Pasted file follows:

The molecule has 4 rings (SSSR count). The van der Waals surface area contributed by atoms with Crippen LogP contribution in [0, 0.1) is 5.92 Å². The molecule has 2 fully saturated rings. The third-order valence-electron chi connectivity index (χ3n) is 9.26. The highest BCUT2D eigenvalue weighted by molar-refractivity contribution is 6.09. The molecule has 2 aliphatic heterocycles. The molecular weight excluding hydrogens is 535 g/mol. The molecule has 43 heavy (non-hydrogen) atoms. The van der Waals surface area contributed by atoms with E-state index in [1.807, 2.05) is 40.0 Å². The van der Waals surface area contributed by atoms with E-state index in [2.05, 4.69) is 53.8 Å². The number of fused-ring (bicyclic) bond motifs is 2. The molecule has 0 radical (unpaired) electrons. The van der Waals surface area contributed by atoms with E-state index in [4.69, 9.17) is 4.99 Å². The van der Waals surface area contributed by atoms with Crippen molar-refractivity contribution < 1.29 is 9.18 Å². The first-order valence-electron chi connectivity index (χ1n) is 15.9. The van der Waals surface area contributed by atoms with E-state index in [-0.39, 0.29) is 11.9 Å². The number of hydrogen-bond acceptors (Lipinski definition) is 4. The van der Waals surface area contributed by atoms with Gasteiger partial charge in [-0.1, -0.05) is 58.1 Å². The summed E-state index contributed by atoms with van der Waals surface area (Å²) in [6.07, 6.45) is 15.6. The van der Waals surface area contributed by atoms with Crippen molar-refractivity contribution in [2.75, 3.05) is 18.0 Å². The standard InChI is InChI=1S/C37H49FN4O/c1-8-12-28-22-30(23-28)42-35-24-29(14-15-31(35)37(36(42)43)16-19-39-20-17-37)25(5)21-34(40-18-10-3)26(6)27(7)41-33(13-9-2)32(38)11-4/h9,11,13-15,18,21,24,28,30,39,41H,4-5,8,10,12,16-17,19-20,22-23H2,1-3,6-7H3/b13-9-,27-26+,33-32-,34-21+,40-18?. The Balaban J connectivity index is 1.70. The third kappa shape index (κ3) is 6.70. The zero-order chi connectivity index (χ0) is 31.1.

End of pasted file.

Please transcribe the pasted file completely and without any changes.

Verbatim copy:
The molecule has 4 rings (SSSR count). The van der Waals surface area contributed by atoms with Crippen LogP contribution in [0, 0.1) is 5.92 Å². The molecule has 2 fully saturated rings. The third-order valence-electron chi connectivity index (χ3n) is 9.26. The highest BCUT2D eigenvalue weighted by molar-refractivity contribution is 6.09. The molecule has 2 aliphatic heterocycles. The molecular weight excluding hydrogens is 535 g/mol. The molecule has 43 heavy (non-hydrogen) atoms. The van der Waals surface area contributed by atoms with E-state index in [1.807, 2.05) is 40.0 Å². The van der Waals surface area contributed by atoms with E-state index in [2.05, 4.69) is 53.8 Å². The number of fused-ring (bicyclic) bond motifs is 2. The molecule has 0 radical (unpaired) electrons. The van der Waals surface area contributed by atoms with E-state index in [4.69, 9.17) is 4.99 Å². The van der Waals surface area contributed by atoms with Crippen molar-refractivity contribution < 1.29 is 9.18 Å². The first-order valence-electron chi connectivity index (χ1n) is 15.9. The van der Waals surface area contributed by atoms with E-state index in [-0.39, 0.29) is 11.9 Å². The number of hydrogen-bond acceptors (Lipinski definition) is 4. The van der Waals surface area contributed by atoms with Gasteiger partial charge in [-0.1, -0.05) is 58.1 Å². The summed E-state index contributed by atoms with van der Waals surface area (Å²) in [6.07, 6.45) is 15.6. The van der Waals surface area contributed by atoms with Crippen molar-refractivity contribution in [2.75, 3.05) is 18.0 Å². The standard InChI is InChI=1S/C37H49FN4O/c1-8-12-28-22-30(23-28)42-35-24-29(14-15-31(35)37(36(42)43)16-19-39-20-17-37)25(5)21-34(40-18-10-3)26(6)27(7)41-33(13-9-2)32(38)11-4/h9,11,13-15,18,21,24,28,30,39,41H,4-5,8,10,12,16-17,19-20,22-23H2,1-3,6-7H3/b13-9-,27-26+,33-32-,34-21+,40-18?. The Balaban J connectivity index is 1.70. The third kappa shape index (κ3) is 6.70. The zero-order chi connectivity index (χ0) is 31.1.